Monday, November 23, 2009

Music for Kids, Not Children’s Music

Our home and car are filled with music. It’s a democratic mélange of genres, generations, and genders. We segue from the Lovin’ Spoonful to Feist to the Sippy Cups to Weezer to Renee & Jeremy. And enjoy them all.

When people ask what we’re into, I don’t call it children’s music, because I’m not a child. Well, at least not according to the state. The terms “children’s music” and “family friendly” bristle. For many adults, “family friendly” music conjures up thoughts of Raffi, the Wiggles, and endless Sesame Street CDs. We listen to all music (and yes, this includes classical selections). While I enjoy many Putamayo world music compilations, there are some I could do without my son selecting for rotational play. But in a musical democracy, the individual makes sacrifices for the good of the community.

Early on, with a very young child, it was understood that talk radio and modern rock stations were not going to cut it. By the same token, why limit the selections to a strict regimen of 4 or 5 traditional recordings? When Ben, before age 2, began to anticipate certain songs or videos (a smile appearing in the two-second pause between tracks), we dug into our records and CDs to rediscover the past and investigate new possibilities.

Sure enough, the Beatles have charmed anew. Split Enz have never sounded so fresh. It’s amusing to watch commuter reactions as Ben breaks into a chorus of “Rock Lobster” on the morning train – after all, it’s a 30-year-old novelty song.

We’ve learned that it’s good to expose a child to a variety of music. Don’t be timid. Know the consequences. If you only listen to country and western, your kid may grow up with an affinity for southern rock. But he may also grow up abhorring it and look for alternatives. A good mix is always preferable.

By the same token, don’t play cutesy or coy. If you play “Orchestral Nine Inch Nails” or “Megadeth for Toddlers,” don’t be surprised if little Todd becomes a headbanger after seeking out the original versions of the tunes. “Weird Al” Yankovic made a career out of spoofing pop songs and styles and subverting them into parodies. There is nothing wrong with playing selected songs of an act meant for adults. I’ve played a number of Ramones songs. “Now I’m Gonna Sniff Some Glue” was not one of them. There are limits. Scan the lyrics if you can. If you can’t, sometimes the titles will suffice. You don’t really want the kids running around the playground singing, “Pinhead, pinhead.”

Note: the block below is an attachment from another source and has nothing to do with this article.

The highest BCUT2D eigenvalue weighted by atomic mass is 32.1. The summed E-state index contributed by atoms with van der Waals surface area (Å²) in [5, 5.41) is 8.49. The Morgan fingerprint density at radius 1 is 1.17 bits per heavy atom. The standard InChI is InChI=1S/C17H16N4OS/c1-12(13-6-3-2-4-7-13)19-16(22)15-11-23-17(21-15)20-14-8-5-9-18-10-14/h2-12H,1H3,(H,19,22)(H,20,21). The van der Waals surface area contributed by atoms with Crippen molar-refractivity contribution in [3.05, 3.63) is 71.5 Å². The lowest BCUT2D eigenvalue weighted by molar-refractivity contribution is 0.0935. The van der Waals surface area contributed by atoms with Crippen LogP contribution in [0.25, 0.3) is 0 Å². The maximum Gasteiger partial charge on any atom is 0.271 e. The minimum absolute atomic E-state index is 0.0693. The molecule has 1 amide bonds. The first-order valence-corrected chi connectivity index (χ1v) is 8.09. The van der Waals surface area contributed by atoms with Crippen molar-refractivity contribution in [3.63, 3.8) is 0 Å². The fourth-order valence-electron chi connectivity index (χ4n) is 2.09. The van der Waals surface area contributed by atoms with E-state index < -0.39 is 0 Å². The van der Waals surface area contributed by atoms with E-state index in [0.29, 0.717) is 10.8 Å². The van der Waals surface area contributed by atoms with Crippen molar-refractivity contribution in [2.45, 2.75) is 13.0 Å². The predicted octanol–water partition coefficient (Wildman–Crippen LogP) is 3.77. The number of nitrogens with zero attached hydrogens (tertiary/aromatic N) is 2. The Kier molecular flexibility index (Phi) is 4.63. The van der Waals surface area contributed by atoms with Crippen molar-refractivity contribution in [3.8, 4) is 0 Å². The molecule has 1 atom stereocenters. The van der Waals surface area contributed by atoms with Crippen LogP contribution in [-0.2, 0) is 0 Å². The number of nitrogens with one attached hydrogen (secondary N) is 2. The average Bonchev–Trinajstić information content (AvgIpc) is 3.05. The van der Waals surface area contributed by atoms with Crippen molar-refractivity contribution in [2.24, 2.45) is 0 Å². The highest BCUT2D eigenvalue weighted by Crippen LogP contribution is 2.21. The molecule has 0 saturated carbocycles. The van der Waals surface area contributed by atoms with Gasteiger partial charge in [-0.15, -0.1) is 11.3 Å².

Both my wife and I have musical backgrounds. My first day at college, I made a beeline for the campus radio station and spent hours on the air as a DJ and in the production studio, editing recorded bits and commercials. When Joan Armatrading performed at the University, the woman assembling the original advertisement was such a big fan that she mastered a 3:45 spot – and refused to edit her masterpiece. In desperation, the general manager asked me to whittle it down to 55 seconds. I watched with grim irony as the woman then played (my) version for the student programming staff (who thought she had produced it). They loved it.

My wife, Andrea, took acoustic guitar lessons in junior high school. Her snare drum expertise helped her make the cut for the All [New York] City Marching Band. As a professional writer, she had articles published in TV Guide and CD reviews in Rolling Stone, where she later worked in their book publishing division.

The Rolling Stone connection proved to be a touchstone in our music listening evolution. Her boss, had married a musician, Robert Burke Warren, who started recording children’s music as Uncle Rock. We purchased his first CD, and it was a big hit with Ben. The next summer, in 2006, Robert alerted people that a song from the CD would be played on a Saturday morning radio show that spotlighted music for kids – not necessarily children’s music, but music that children could listen to with their parents.

We did not live in listening range of the radio station, but “Spare the Rock” could be downloaded as a podcast through its Web site or through iTunes. Hosted by Bill Childs and his children Ella and Liam, the broadcast resonated from the first week. Looking back, the show introduced us to a whole world of “kindie” (i.e., children’s independent) artists. Performers on the first podcast we heard included Eric Herman, ScribbleMonster, and Monty Harper.